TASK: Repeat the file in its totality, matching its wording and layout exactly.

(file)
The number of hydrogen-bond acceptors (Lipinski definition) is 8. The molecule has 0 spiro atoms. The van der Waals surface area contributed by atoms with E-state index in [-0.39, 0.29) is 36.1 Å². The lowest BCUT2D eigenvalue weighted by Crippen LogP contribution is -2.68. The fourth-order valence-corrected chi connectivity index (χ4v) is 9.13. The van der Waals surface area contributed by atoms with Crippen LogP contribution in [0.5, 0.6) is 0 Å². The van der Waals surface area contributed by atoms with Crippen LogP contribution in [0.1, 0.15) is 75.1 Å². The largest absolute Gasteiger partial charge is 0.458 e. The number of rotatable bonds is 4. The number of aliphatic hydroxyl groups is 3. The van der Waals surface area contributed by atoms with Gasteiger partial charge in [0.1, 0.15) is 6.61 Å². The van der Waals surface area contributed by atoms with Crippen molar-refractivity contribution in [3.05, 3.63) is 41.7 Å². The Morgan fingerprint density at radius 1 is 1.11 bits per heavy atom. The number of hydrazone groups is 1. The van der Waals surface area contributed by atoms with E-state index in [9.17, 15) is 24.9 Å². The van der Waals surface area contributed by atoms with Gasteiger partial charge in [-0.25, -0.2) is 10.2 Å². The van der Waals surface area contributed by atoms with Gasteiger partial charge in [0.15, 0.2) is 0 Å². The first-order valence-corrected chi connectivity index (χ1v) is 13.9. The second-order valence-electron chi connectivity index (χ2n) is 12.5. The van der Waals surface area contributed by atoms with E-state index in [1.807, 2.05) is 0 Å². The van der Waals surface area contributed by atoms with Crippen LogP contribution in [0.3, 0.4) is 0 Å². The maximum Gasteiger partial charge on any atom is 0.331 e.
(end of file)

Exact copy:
The number of hydrogen-bond acceptors (Lipinski definition) is 8. The molecule has 0 spiro atoms. The van der Waals surface area contributed by atoms with E-state index in [-0.39, 0.29) is 36.1 Å². The lowest BCUT2D eigenvalue weighted by Crippen LogP contribution is -2.68. The fourth-order valence-corrected chi connectivity index (χ4v) is 9.13. The van der Waals surface area contributed by atoms with Crippen LogP contribution in [0.5, 0.6) is 0 Å². The van der Waals surface area contributed by atoms with Crippen LogP contribution in [0.1, 0.15) is 75.1 Å². The largest absolute Gasteiger partial charge is 0.458 e. The number of rotatable bonds is 4. The number of aliphatic hydroxyl groups is 3. The van der Waals surface area contributed by atoms with Gasteiger partial charge in [0.1, 0.15) is 6.61 Å². The van der Waals surface area contributed by atoms with Crippen molar-refractivity contribution in [3.05, 3.63) is 41.7 Å². The Morgan fingerprint density at radius 1 is 1.11 bits per heavy atom. The number of hydrazone groups is 1. The van der Waals surface area contributed by atoms with E-state index in [9.17, 15) is 24.9 Å². The van der Waals surface area contributed by atoms with Gasteiger partial charge in [-0.25, -0.2) is 10.2 Å². The van der Waals surface area contributed by atoms with Gasteiger partial charge in [0.15, 0.2) is 0 Å². The first-order valence-corrected chi connectivity index (χ1v) is 13.9. The second-order valence-electron chi connectivity index (χ2n) is 12.5. The van der Waals surface area contributed by atoms with E-state index in [1.807, 2.05) is 0 Å². The van der Waals surface area contributed by atoms with Crippen LogP contribution in [0.3, 0.4) is 0 Å². The maximum Gasteiger partial charge on any atom is 0.331 e.